What do we already know about how psychotropics effect the cortex? Have they been associated with similar MRI findings? If not, what was the motivation for selecting olanzapine? Could there be explanations, other than a cause- effect scenario that led to these findings? If there's an inflammatory component to psychosis, perhaps antipsychotics, when they work, decrease cortex inflammation so they appear "thinner " but are actually closer to "normal." What do the cortices of those who are psychotic and pre-treatment look like? Are they usually thicker, or is it unpredictable or highly individualized? Averaging numbers can't help us if the sample is heterogenous.
I am also puzzled by the second part of the study, that those who responded to placebo had thicker cortices than those who relapsed. In order to reach the conclusion that medication and psychosis thins out the cortex, the individual would need to be his own control. That way constitutional differences between patients would not obscure the shift the author is describing. Methodology here is key.
Research about meds can have tremendous impact on clinical practice. I agree. Studies that support NOT using a med that is generally helpful, even with the significant adverse effects, should be affirmed by unambiguous results. I hope these unknowns are, or will become clarified.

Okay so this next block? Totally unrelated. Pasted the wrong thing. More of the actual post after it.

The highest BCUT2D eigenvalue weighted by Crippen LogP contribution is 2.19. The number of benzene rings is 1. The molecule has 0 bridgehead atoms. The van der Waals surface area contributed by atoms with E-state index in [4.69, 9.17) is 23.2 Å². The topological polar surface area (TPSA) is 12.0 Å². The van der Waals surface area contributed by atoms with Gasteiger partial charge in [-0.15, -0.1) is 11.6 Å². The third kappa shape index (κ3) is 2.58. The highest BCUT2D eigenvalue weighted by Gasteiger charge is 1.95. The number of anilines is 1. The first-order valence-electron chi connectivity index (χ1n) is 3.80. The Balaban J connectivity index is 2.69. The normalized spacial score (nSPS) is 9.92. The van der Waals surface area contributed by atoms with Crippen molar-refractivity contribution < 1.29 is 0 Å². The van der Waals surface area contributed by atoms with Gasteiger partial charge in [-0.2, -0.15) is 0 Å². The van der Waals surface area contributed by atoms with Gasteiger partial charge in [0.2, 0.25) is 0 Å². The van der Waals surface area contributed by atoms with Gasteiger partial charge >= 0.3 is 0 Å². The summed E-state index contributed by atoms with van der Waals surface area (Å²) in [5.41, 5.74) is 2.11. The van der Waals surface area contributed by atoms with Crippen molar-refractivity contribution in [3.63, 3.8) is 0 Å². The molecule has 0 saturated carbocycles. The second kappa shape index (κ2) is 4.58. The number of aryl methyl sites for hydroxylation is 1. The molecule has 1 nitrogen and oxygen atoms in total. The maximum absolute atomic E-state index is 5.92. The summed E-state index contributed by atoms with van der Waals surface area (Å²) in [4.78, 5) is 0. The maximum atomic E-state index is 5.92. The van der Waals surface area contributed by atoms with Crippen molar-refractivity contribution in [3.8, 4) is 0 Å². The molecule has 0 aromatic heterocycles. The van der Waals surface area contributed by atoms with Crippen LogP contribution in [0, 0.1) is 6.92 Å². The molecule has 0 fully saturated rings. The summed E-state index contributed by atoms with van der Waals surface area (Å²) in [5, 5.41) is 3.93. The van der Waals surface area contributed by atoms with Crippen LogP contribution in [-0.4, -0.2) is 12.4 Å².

Personally, I find olanzapine, and other antipsychotics dosed way too high. Too high for clinical effectiveness and too high to avoid side effects. Sometimes less is more, as with hormones or energetic stimulation. For example, ECT has become more effective with targeting and reducing the dose. Rather than overwhelm the body with stimulation which leads to shut-down, you try to make whatever is offered in the similar magnitude to what the body is used to. Like feeding someone with anorexia.
Peggy Finston MD
www.acu-psychiatry.com

Submitted bylumielsquare_249591 on March 15, 2020

https://www.sciencedirect.com/science/article/abs/pii/S0920996419301343
I always thought that consistent use, of the new antipsychotics such as Zyprexa, was neuro protective. With new agents coming out all of the time (with similar properties) this is not good news. I would like to read more studies on this topic. I'd like to see more variables in the research such as long term consistent use of one particular agent vs those who were non compliant most of the time, with various agents.
Providers are still:
----Rxing Dilantin, which causes cerebellar degeneration, etc when there are safer options available,
----and paxil with all of its side effects (ED, inorgasmia, severe withdrawal side effects if doses are missed, etc.)
----Depakote in young women despite warnings on that, (PCOS, weight gain, acne, hair loss, birth defects with most being sexually active and not on birth control consistently
---Risperdal when Invega is available which is well tolerated with limited side effects
Sometimes I wonder if anyone cares about our patients on a deeper level???? Am I alone in this thought? I treat everyone like a loved one (son, daughter, mom, dad, etc.) why don't the majority do as well? Is it lack of keeping up to date on issues such as this?